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Critical temperature studies: spaces, technologies, and regimes of thermal power 
Jiat-Hwee Chang (National University of Singapore)
Alla Vronskaya (University of Kassel)
Rafico Ruiz (Canadian Centre for Architecture)
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Jiat-Hwee Chang (National University of Singapore)
Alla Vronskaya (University of Kassel)
Rafico Ruiz (Canadian Centre for Architecture)
Traditional Open Panel

Short Abstract:

This panel invites critiques of thermal objectivity that foreground spatial and technological cultures that sustain regimes of thermal power. It provides a forum for the growing interdisciplinary subfield of “critical temperature studies” that cuts across the divides of hot and cold worlds.

Long Abstract:

For humans, being alive means keeping the core body temperature to a narrow range around 37 degrees celsius. For many things, their material properties change with their temperatures. The deceptive simplicity of these facts opened the epistemological and political trap that Nicole Starosielski (2021) identified as “thermal objectivity,” the technoscientific study of heat or cold as natural phenomena that uses temperature as a universal metric. However, despite its seeming objectivity, the transmission and distribution of heat is subjected to political interventions in thermal regulations and modulations, which frequently entail technological and built environmental mediations that form thermal-scapes of knowledge, practices, and artifacts around humans and more-than-humans. Therefore, this panel seeks to, firstly, critique thermal objectivity by foregrounding the spatial and technological cultures that structure our sensitivity and vulnerability to temperature, tacitly sustaining regimes of thermal power, which manipulate temperatures in service of socio-political objectives. We are interested in exploring critical temperature studies across the divides of hot and cold worlds–the Tropics and the Arctic, the global north and the global south–during hot and cold wars. Secondly, our aim is to provide a forum for the growing subfield of “critical temperature studies”, crossing STS, media studies, environmental history, and the history of the built environment, in order to specifically address these issues through the lens of spatial technologies. Potential topics include, but are not limited to, temperate-normativity and the racialized imaginaries of “tropical”, “Arctic”, desert and other “extreme” thermal environments; hegemonic thermal imaginaries and the remaking of worlds through the built environment (broadly understood across different scales and forms); the imperialist technopolitics of constructing and maintaining thermal norms, zones and standards; the building of heating, cooling, and refrigeration infrastructures to perpetuate and counter imperial ecologies; the thermal cultures of acclimatization and adaptation, and their entanglements with the colonization of land.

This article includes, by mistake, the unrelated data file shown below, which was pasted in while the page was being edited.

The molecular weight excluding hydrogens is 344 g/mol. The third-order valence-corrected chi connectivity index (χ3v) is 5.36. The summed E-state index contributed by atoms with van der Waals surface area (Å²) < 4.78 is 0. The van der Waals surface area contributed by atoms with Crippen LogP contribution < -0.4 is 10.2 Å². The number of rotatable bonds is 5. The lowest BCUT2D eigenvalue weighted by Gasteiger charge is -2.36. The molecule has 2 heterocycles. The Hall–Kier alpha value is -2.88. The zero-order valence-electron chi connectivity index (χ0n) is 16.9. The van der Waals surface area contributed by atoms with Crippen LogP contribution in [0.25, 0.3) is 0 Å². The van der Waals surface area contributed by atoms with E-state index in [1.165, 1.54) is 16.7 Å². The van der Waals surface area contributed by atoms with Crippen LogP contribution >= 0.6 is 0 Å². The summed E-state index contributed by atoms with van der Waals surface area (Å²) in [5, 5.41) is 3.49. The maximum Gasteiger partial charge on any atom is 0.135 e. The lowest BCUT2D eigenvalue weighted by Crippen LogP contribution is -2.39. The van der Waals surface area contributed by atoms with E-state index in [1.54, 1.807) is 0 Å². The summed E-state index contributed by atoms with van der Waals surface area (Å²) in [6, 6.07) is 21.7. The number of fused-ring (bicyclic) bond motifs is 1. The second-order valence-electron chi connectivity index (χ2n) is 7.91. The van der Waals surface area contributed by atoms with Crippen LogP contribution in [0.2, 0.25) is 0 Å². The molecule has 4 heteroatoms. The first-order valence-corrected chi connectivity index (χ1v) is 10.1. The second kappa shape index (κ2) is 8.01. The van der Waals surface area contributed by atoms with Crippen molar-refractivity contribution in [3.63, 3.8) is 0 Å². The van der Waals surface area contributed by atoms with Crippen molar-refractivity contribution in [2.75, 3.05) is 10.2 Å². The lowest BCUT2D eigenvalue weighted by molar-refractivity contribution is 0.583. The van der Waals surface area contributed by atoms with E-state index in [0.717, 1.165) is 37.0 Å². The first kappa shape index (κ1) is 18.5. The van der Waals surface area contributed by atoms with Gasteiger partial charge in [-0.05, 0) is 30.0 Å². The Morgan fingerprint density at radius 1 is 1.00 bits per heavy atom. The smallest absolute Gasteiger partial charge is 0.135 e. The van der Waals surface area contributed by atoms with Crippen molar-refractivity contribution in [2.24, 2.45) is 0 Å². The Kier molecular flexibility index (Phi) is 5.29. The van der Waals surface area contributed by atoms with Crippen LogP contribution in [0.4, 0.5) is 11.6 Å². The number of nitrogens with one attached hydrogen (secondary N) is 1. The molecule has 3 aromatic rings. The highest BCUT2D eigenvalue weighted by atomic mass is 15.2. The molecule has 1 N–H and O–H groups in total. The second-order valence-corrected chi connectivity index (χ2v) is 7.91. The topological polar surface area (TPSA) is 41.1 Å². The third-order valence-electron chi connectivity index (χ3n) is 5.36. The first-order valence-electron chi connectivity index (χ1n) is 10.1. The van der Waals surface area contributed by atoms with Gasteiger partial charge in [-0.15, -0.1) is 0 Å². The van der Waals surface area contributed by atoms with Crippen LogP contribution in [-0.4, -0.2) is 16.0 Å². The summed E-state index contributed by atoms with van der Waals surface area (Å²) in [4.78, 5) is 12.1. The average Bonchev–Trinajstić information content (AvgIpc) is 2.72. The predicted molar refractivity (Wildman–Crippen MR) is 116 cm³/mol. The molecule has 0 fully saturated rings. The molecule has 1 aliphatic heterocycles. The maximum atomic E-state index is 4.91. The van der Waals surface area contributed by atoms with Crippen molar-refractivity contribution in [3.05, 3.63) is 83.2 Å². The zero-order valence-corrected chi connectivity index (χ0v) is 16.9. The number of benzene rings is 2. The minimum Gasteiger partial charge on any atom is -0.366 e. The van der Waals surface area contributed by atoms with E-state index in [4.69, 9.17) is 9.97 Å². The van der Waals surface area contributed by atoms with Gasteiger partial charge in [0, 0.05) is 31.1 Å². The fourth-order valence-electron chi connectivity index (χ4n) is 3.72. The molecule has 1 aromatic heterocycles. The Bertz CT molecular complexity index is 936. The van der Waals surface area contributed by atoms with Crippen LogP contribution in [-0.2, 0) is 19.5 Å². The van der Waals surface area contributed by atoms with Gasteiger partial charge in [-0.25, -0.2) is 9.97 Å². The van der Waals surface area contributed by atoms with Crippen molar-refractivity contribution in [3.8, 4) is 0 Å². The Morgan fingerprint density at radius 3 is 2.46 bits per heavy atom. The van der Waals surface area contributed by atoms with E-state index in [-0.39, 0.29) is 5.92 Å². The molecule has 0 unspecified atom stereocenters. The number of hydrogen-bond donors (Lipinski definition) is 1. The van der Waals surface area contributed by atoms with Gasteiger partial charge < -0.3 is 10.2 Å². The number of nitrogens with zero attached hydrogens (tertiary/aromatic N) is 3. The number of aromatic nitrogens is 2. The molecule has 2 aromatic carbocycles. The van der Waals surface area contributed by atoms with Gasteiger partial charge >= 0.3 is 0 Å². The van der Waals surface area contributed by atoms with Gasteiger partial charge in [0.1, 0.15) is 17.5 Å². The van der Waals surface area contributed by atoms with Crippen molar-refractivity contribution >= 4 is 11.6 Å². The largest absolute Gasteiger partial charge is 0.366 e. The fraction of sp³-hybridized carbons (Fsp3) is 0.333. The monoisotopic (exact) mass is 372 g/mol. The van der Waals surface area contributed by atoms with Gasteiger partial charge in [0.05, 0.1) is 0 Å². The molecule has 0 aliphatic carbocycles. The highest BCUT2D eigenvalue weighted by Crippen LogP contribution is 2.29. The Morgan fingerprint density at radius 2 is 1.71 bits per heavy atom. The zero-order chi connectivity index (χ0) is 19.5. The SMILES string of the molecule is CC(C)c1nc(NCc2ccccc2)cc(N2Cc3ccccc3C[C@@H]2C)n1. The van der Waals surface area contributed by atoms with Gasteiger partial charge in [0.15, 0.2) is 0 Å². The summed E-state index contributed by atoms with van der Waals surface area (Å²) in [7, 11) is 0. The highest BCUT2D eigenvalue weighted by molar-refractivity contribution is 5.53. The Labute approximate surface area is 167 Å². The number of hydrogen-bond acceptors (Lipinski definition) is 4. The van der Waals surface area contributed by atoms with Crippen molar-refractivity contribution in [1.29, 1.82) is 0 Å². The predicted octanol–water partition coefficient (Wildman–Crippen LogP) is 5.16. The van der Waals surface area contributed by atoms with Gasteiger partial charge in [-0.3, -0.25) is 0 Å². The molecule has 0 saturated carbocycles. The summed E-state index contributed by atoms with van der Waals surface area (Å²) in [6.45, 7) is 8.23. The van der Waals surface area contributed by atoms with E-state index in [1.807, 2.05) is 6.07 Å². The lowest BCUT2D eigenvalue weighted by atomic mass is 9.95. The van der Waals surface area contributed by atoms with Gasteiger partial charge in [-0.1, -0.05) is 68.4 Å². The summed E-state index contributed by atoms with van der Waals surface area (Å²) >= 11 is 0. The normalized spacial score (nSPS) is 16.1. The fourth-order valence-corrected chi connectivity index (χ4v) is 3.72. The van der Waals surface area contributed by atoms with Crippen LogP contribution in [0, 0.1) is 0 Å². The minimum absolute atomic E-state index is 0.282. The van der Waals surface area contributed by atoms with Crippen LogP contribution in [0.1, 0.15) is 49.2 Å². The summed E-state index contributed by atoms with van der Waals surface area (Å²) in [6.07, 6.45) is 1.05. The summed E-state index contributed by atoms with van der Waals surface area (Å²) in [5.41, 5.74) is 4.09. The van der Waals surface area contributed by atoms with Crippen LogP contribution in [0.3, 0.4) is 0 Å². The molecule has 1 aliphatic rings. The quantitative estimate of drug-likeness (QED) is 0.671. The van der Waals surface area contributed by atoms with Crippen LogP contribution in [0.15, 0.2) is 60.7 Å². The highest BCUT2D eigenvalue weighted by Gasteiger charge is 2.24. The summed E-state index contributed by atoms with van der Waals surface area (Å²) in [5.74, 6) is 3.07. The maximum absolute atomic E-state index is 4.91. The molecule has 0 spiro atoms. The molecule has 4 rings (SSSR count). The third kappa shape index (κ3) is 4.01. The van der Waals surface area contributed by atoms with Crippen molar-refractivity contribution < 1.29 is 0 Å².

Accepted papers:

Session 1
Session 2
Session 3